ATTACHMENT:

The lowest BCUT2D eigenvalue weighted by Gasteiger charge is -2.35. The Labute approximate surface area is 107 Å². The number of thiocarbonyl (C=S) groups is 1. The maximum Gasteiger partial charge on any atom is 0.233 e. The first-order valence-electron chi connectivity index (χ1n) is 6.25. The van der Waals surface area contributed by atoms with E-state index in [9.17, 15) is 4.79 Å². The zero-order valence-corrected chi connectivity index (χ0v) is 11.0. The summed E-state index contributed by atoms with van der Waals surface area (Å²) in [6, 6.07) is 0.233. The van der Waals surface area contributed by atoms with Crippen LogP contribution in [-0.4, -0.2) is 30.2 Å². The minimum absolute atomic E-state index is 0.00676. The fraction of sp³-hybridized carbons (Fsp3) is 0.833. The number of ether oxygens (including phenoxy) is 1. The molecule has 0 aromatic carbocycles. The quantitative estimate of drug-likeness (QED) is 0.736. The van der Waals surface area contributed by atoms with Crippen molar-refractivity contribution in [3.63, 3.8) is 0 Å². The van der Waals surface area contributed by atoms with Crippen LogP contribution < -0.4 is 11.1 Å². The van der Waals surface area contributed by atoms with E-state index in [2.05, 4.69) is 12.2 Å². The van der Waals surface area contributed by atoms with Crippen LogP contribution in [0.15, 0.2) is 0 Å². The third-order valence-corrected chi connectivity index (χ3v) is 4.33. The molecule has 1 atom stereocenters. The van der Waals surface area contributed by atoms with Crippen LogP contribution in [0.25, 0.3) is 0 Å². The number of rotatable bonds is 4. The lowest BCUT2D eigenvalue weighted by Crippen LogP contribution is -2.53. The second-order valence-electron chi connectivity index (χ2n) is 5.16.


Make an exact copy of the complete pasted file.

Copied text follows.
The lowest BCUT2D eigenvalue weighted by Gasteiger charge is -2.35. The Labute approximate surface area is 107 Å². The number of thiocarbonyl (C=S) groups is 1. The maximum Gasteiger partial charge on any atom is 0.233 e. The first-order valence-electron chi connectivity index (χ1n) is 6.25. The van der Waals surface area contributed by atoms with E-state index in [9.17, 15) is 4.79 Å². The zero-order valence-corrected chi connectivity index (χ0v) is 11.0. The summed E-state index contributed by atoms with van der Waals surface area (Å²) in [6, 6.07) is 0.233. The van der Waals surface area contributed by atoms with Crippen LogP contribution in [-0.4, -0.2) is 30.2 Å². The minimum absolute atomic E-state index is 0.00676. The fraction of sp³-hybridized carbons (Fsp3) is 0.833. The number of ether oxygens (including phenoxy) is 1. The molecule has 0 aromatic carbocycles. The quantitative estimate of drug-likeness (QED) is 0.736. The van der Waals surface area contributed by atoms with Crippen molar-refractivity contribution in [3.63, 3.8) is 0 Å². The van der Waals surface area contributed by atoms with Crippen LogP contribution < -0.4 is 11.1 Å². The van der Waals surface area contributed by atoms with E-state index in [2.05, 4.69) is 12.2 Å². The van der Waals surface area contributed by atoms with Crippen LogP contribution in [0.15, 0.2) is 0 Å². The third-order valence-corrected chi connectivity index (χ3v) is 4.33. The molecule has 1 atom stereocenters. The van der Waals surface area contributed by atoms with Crippen LogP contribution in [0.25, 0.3) is 0 Å². The number of rotatable bonds is 4. The lowest BCUT2D eigenvalue weighted by Crippen LogP contribution is -2.53. The second-order valence-electron chi connectivity index (χ2n) is 5.16.